John did well in his first month at the school. By early October, though, Susan knew something was wrong. John was constantly saying he was sick and asking to skip school. She couldn't figure out what was going on, so she eventually took him to see a therapist. There, the story came pouring out.

"The first thing [John] said was, 'don't tell my dad, please don't tell my grandfather or my brother,'" Susan says. "It's what you would hear from any male victim of sexual assault. An attack doesn't have to go as far as rape to be traumatic."

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Susan is an employee of the school district. She has sat through countless workshops on both appropriate workplace behavior and sexual assault. The district has policies against verbal and physical sexual harassment between employees. "All that has to happen is a person says 'no' or says verbal comments are unwanted, and they're punished," she says.

Susan expected the same to be true for students. Instead, she says that when she brought her son's story to the school's resource officer—a member of the local police force—she was told that what happened to John did not qualify as sexual harassment because he "wasn't touched." The district attorney's office later called to say that the case does not even qualify as harassment, and that John's family cannot press any charges.

The school district did not respond to multiple calls from VICE Sports. Attempts to contact the families of the boys who cornered John have not been answered.

John was touched, Susan says, when one of the boys grabbed at the waistband of her son's shorts. Besides, she is sure that what happened in the locker room would cost any adult his or her job. She still does not understand how the incident does not qualify as sexual harassment.

Right around the time that John was cornered in the locker room, a high school in Sayreville, New Jersey cancelled its football season after reports of sexual harassment and hazing in the locker room. Seven boys were arrested following the reports. Two other high schools soon cancelled their seasons amidst hazing allegations, while a school in Oklahoma expelled four football players in relation to hazing in the locker room. It was the most action schools have collectively taken against hazing in recent memory—many articles explaining the events cited a 2003 case as the last time a school cancelled a season over hazing. These school administrators were making a statement: they are no longer willing to tolerate "boys being boys."

Why, Susan wanted to know, should Douglas County High School be any different?

In Colorado, a state anti-bullying law defines the offense as "any written or verbal expression, or physical or electronic act or gesture, or pattern thereof, that is intended to coerce, intimidate, or cause any physical, mental, or emotional harm to any student." Students also are protected against sex-based harassment under Title IX, a federal law passed in 1972.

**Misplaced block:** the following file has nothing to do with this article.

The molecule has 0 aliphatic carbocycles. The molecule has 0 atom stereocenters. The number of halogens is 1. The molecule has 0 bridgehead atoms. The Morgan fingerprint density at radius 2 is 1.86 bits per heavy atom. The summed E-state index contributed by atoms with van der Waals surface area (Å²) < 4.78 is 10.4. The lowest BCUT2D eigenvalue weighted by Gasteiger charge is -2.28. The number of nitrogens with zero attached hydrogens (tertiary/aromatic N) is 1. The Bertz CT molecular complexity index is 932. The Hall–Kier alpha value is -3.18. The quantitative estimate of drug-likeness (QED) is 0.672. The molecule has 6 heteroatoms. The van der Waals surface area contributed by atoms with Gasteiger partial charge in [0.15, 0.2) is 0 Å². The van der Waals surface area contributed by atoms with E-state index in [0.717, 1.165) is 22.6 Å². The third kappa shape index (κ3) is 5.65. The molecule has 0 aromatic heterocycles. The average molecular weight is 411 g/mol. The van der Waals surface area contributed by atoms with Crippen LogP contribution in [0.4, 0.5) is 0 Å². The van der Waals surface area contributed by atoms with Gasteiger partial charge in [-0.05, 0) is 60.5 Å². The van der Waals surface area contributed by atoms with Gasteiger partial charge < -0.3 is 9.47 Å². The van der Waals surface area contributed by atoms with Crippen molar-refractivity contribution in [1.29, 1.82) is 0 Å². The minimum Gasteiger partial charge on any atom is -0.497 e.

Title IX is different from Colorado's anti-bullying law in that it does not matter whether the harasser intends to harm or not, according to the National Women's Law Center. Knowing this, Susan thought her son could build a case that Douglas County High School had violated Title IX by failing to consider the attack on John as sexual harassment.

When she consulted local lawyer Igor Raykin, though, he explained that the incident didn't individually qualify. "With respect to Title IX claims, normally the standard is that the conduct has to be so severe, so pervasive and objectively offensive," he says, "that it deprives a student of access to education.

"If we were talking about boys doing this to a girl….under the threat of physical violence, forcing that girl to take off her pants, I have very little doubt that charges would be filed in that case. It shouldn't be any different with boys and boys."

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As Susan started to talk to other parents and co-workers about what happened to John, it became clear that her son's case was not an isolated incident. One male co-worker said that last year there were boys yelling sexual obscenities at other boys in the hallway at DCHS. The man's son, who is a student at DCHS, said the offenders were never punished.

Meanwhile, Susan says the school resource officer cited a previous incident, telling her that during the 2013-2014 school year, a boy ran down the hall "ball tapping" every other boy—that is, grabbing their genitals.

"A parent called in and complained," Susan says. "He said he had to speak with the boys about it." She doubts they were actually punished, but is not sure because disciplinary records are confidential.

Another parent, who agreed to speak to VICE Sports but would not give her name, described more explicit incidents.

"There was a boy last year who didn't comply with those other football players' requests, and he was beaten with a belt," she said. "I can tell you [my child] knows a few football players who say that these boys specifically targeted other boys who they deem [to be] weaker."